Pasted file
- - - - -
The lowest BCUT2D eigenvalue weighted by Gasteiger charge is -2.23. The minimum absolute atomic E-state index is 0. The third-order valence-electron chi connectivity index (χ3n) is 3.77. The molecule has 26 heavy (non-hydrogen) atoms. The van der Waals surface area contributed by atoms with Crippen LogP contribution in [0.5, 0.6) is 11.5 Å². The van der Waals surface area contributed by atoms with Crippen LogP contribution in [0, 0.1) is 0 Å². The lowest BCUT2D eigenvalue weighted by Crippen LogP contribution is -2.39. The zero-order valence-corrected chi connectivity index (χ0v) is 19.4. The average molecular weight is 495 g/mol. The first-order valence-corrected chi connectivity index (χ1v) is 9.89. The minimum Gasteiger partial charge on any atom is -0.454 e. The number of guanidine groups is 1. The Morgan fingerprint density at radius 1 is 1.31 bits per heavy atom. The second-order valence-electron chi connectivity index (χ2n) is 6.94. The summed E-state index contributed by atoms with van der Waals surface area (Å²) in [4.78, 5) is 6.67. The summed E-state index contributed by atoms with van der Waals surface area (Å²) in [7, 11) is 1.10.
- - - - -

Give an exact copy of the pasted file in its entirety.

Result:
The lowest BCUT2D eigenvalue weighted by Gasteiger charge is -2.23. The minimum absolute atomic E-state index is 0. The third-order valence-electron chi connectivity index (χ3n) is 3.77. The molecule has 26 heavy (non-hydrogen) atoms. The van der Waals surface area contributed by atoms with Crippen LogP contribution in [0.5, 0.6) is 11.5 Å². The van der Waals surface area contributed by atoms with Crippen LogP contribution in [0, 0.1) is 0 Å². The lowest BCUT2D eigenvalue weighted by Crippen LogP contribution is -2.39. The zero-order valence-corrected chi connectivity index (χ0v) is 19.4. The average molecular weight is 495 g/mol. The first-order valence-corrected chi connectivity index (χ1v) is 9.89. The minimum Gasteiger partial charge on any atom is -0.454 e. The number of guanidine groups is 1. The Morgan fingerprint density at radius 1 is 1.31 bits per heavy atom. The second-order valence-electron chi connectivity index (χ2n) is 6.94. The summed E-state index contributed by atoms with van der Waals surface area (Å²) in [4.78, 5) is 6.67. The summed E-state index contributed by atoms with van der Waals surface area (Å²) in [7, 11) is 1.10.